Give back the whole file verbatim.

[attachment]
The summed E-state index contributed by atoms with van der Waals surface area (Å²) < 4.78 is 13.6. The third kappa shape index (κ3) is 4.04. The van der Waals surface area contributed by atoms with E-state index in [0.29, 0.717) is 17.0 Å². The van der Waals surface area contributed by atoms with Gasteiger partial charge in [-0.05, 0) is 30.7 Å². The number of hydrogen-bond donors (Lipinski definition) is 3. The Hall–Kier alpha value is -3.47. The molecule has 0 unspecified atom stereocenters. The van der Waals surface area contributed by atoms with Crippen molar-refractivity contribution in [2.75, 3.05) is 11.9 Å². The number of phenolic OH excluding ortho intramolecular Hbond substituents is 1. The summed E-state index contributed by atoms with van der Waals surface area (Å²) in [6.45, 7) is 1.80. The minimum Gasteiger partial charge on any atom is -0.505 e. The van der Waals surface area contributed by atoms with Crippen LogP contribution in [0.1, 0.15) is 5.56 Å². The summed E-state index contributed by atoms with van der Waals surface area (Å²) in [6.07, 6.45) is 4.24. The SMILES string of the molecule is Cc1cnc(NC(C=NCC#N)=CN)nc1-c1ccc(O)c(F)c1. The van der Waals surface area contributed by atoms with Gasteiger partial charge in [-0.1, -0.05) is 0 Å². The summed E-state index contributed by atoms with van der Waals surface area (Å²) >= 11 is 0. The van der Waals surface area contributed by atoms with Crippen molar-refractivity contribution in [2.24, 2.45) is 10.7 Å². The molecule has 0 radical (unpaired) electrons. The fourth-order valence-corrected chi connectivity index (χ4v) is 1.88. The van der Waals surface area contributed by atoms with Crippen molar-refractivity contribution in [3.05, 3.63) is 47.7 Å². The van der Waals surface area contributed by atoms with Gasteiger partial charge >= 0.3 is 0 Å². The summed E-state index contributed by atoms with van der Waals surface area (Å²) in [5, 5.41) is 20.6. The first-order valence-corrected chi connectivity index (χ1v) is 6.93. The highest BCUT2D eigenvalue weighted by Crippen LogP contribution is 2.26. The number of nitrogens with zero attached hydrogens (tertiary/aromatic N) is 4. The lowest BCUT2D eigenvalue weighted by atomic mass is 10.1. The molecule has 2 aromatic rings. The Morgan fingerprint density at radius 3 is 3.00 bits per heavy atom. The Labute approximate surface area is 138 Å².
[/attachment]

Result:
The summed E-state index contributed by atoms with van der Waals surface area (Å²) < 4.78 is 13.6. The third kappa shape index (κ3) is 4.04. The van der Waals surface area contributed by atoms with E-state index in [0.29, 0.717) is 17.0 Å². The van der Waals surface area contributed by atoms with Gasteiger partial charge in [-0.05, 0) is 30.7 Å². The number of hydrogen-bond donors (Lipinski definition) is 3. The Hall–Kier alpha value is -3.47. The molecule has 0 unspecified atom stereocenters. The van der Waals surface area contributed by atoms with Crippen molar-refractivity contribution in [2.75, 3.05) is 11.9 Å². The number of phenolic OH excluding ortho intramolecular Hbond substituents is 1. The summed E-state index contributed by atoms with van der Waals surface area (Å²) in [6.45, 7) is 1.80. The minimum Gasteiger partial charge on any atom is -0.505 e. The van der Waals surface area contributed by atoms with Crippen LogP contribution in [0.1, 0.15) is 5.56 Å². The summed E-state index contributed by atoms with van der Waals surface area (Å²) in [6.07, 6.45) is 4.24. The SMILES string of the molecule is Cc1cnc(NC(C=NCC#N)=CN)nc1-c1ccc(O)c(F)c1. The van der Waals surface area contributed by atoms with Gasteiger partial charge in [-0.1, -0.05) is 0 Å². The summed E-state index contributed by atoms with van der Waals surface area (Å²) >= 11 is 0. The van der Waals surface area contributed by atoms with Crippen molar-refractivity contribution in [2.24, 2.45) is 10.7 Å². The molecule has 0 radical (unpaired) electrons. The fourth-order valence-corrected chi connectivity index (χ4v) is 1.88. The van der Waals surface area contributed by atoms with Crippen molar-refractivity contribution in [3.05, 3.63) is 47.7 Å². The van der Waals surface area contributed by atoms with Gasteiger partial charge >= 0.3 is 0 Å². The summed E-state index contributed by atoms with van der Waals surface area (Å²) in [5, 5.41) is 20.6. The first-order valence-corrected chi connectivity index (χ1v) is 6.93. The highest BCUT2D eigenvalue weighted by Crippen LogP contribution is 2.26. The number of nitrogens with zero attached hydrogens (tertiary/aromatic N) is 4. The lowest BCUT2D eigenvalue weighted by atomic mass is 10.1. The molecule has 2 aromatic rings. The Morgan fingerprint density at radius 3 is 3.00 bits per heavy atom. The Labute approximate surface area is 138 Å².